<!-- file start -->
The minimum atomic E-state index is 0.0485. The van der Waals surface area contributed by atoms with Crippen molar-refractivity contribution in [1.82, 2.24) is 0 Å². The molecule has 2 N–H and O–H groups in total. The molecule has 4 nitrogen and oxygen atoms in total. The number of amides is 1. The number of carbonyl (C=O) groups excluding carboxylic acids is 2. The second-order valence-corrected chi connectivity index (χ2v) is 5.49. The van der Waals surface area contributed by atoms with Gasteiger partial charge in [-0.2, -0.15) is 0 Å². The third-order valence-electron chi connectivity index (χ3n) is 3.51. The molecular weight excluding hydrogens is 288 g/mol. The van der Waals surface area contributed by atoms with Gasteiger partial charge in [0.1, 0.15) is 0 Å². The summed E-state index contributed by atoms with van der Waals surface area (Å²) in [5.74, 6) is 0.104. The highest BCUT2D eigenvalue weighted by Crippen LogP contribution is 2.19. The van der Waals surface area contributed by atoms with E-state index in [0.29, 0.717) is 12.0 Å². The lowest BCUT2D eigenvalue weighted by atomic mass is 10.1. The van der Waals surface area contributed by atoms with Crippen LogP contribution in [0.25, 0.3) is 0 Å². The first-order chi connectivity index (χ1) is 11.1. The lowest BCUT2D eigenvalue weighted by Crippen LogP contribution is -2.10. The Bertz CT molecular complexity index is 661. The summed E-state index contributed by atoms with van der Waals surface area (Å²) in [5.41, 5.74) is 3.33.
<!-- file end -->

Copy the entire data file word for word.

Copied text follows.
The minimum atomic E-state index is 0.0485. The van der Waals surface area contributed by atoms with Crippen molar-refractivity contribution in [1.82, 2.24) is 0 Å². The molecule has 2 N–H and O–H groups in total. The molecule has 4 nitrogen and oxygen atoms in total. The number of amides is 1. The number of carbonyl (C=O) groups excluding carboxylic acids is 2. The second-order valence-corrected chi connectivity index (χ2v) is 5.49. The van der Waals surface area contributed by atoms with Gasteiger partial charge in [-0.2, -0.15) is 0 Å². The third-order valence-electron chi connectivity index (χ3n) is 3.51. The molecular weight excluding hydrogens is 288 g/mol. The van der Waals surface area contributed by atoms with Gasteiger partial charge in [0.1, 0.15) is 0 Å². The summed E-state index contributed by atoms with van der Waals surface area (Å²) in [5.74, 6) is 0.104. The highest BCUT2D eigenvalue weighted by Crippen LogP contribution is 2.19. The van der Waals surface area contributed by atoms with E-state index in [0.29, 0.717) is 12.0 Å². The lowest BCUT2D eigenvalue weighted by atomic mass is 10.1. The van der Waals surface area contributed by atoms with Crippen LogP contribution in [0.25, 0.3) is 0 Å². The first-order chi connectivity index (χ1) is 11.1. The lowest BCUT2D eigenvalue weighted by Crippen LogP contribution is -2.10. The Bertz CT molecular complexity index is 661. The summed E-state index contributed by atoms with van der Waals surface area (Å²) in [5.41, 5.74) is 3.33.